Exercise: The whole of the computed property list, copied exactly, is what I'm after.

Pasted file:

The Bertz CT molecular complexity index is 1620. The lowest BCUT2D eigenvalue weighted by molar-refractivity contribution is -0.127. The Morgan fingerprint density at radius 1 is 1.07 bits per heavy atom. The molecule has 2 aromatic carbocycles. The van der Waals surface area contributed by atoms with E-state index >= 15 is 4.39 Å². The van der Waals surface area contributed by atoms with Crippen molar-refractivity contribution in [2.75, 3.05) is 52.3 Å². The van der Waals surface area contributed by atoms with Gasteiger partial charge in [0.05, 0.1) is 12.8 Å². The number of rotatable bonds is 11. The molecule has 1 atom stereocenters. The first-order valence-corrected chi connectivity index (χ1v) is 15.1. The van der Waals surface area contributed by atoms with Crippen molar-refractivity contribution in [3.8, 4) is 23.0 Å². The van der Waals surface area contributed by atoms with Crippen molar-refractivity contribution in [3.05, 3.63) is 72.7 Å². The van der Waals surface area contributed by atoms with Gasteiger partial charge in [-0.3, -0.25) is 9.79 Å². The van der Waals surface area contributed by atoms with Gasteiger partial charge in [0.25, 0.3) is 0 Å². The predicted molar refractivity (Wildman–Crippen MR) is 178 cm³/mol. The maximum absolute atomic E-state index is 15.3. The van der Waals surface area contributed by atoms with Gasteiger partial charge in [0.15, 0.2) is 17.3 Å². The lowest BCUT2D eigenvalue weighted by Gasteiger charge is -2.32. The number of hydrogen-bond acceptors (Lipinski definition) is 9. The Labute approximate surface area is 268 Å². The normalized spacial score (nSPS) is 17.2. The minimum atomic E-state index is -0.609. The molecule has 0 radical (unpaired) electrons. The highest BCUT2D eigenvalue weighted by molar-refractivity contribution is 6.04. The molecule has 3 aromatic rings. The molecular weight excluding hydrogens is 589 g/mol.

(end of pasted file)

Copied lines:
The Bertz CT molecular complexity index is 1620. The lowest BCUT2D eigenvalue weighted by molar-refractivity contribution is -0.127. The Morgan fingerprint density at radius 1 is 1.07 bits per heavy atom. The molecule has 2 aromatic carbocycles. The van der Waals surface area contributed by atoms with E-state index >= 15 is 4.39 Å². The van der Waals surface area contributed by atoms with Crippen molar-refractivity contribution in [2.75, 3.05) is 52.3 Å². The van der Waals surface area contributed by atoms with Gasteiger partial charge in [0.05, 0.1) is 12.8 Å². The number of rotatable bonds is 11. The molecule has 1 atom stereocenters. The first-order valence-corrected chi connectivity index (χ1v) is 15.1. The van der Waals surface area contributed by atoms with Crippen molar-refractivity contribution in [3.8, 4) is 23.0 Å². The van der Waals surface area contributed by atoms with Crippen molar-refractivity contribution in [3.05, 3.63) is 72.7 Å². The van der Waals surface area contributed by atoms with Gasteiger partial charge in [-0.3, -0.25) is 9.79 Å². The van der Waals surface area contributed by atoms with Gasteiger partial charge in [0.25, 0.3) is 0 Å². The predicted molar refractivity (Wildman–Crippen MR) is 178 cm³/mol. The maximum absolute atomic E-state index is 15.3. The van der Waals surface area contributed by atoms with Gasteiger partial charge in [0.15, 0.2) is 17.3 Å². The lowest BCUT2D eigenvalue weighted by Gasteiger charge is -2.32. The number of hydrogen-bond acceptors (Lipinski definition) is 9. The Labute approximate surface area is 268 Å². The normalized spacial score (nSPS) is 17.2. The minimum atomic E-state index is -0.609. The molecule has 0 radical (unpaired) electrons. The highest BCUT2D eigenvalue weighted by molar-refractivity contribution is 6.04. The molecule has 3 aromatic rings. The molecular weight excluding hydrogens is 589 g/mol.